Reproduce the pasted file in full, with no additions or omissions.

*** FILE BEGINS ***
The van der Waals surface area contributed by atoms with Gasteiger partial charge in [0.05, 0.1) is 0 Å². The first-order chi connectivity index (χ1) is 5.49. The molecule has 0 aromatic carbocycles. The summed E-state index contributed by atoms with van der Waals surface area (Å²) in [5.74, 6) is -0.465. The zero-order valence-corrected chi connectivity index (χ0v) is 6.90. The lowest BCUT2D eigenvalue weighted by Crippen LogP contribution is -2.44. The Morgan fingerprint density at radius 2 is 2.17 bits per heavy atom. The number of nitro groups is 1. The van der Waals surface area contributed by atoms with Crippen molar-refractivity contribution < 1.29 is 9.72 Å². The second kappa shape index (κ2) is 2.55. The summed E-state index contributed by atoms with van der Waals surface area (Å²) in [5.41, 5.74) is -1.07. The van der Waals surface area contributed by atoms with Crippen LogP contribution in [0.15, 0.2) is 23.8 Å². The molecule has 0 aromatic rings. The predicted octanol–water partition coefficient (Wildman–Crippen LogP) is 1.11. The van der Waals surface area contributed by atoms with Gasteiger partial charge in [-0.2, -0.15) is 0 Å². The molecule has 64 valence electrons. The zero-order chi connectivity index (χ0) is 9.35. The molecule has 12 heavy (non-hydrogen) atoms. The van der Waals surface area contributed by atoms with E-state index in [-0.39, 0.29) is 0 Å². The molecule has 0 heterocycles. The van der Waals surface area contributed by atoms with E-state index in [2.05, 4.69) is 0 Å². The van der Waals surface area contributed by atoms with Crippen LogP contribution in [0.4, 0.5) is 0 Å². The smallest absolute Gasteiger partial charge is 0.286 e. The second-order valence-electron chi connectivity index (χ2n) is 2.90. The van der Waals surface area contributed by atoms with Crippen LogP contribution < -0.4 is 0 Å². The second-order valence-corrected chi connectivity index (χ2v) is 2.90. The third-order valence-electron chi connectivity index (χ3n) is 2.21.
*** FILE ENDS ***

The van der Waals surface area contributed by atoms with Gasteiger partial charge in [0.05, 0.1) is 0 Å². The first-order chi connectivity index (χ1) is 5.49. The molecule has 0 aromatic carbocycles. The summed E-state index contributed by atoms with van der Waals surface area (Å²) in [5.74, 6) is -0.465. The zero-order valence-corrected chi connectivity index (χ0v) is 6.90. The lowest BCUT2D eigenvalue weighted by Crippen LogP contribution is -2.44. The Morgan fingerprint density at radius 2 is 2.17 bits per heavy atom. The number of nitro groups is 1. The van der Waals surface area contributed by atoms with Crippen molar-refractivity contribution < 1.29 is 9.72 Å². The second kappa shape index (κ2) is 2.55. The summed E-state index contributed by atoms with van der Waals surface area (Å²) in [5.41, 5.74) is -1.07. The van der Waals surface area contributed by atoms with Crippen LogP contribution in [0.15, 0.2) is 23.8 Å². The molecule has 0 aromatic rings. The predicted octanol–water partition coefficient (Wildman–Crippen LogP) is 1.11. The van der Waals surface area contributed by atoms with Gasteiger partial charge in [-0.2, -0.15) is 0 Å². The molecule has 64 valence electrons. The zero-order chi connectivity index (χ0) is 9.35. The molecule has 12 heavy (non-hydrogen) atoms. The van der Waals surface area contributed by atoms with E-state index in [-0.39, 0.29) is 0 Å². The molecule has 0 heterocycles. The van der Waals surface area contributed by atoms with E-state index in [2.05, 4.69) is 0 Å². The van der Waals surface area contributed by atoms with Crippen LogP contribution in [0.4, 0.5) is 0 Å². The smallest absolute Gasteiger partial charge is 0.286 e. The second-order valence-electron chi connectivity index (χ2n) is 2.90. The van der Waals surface area contributed by atoms with Crippen LogP contribution < -0.4 is 0 Å². The second-order valence-corrected chi connectivity index (χ2v) is 2.90. The third-order valence-electron chi connectivity index (χ3n) is 2.21.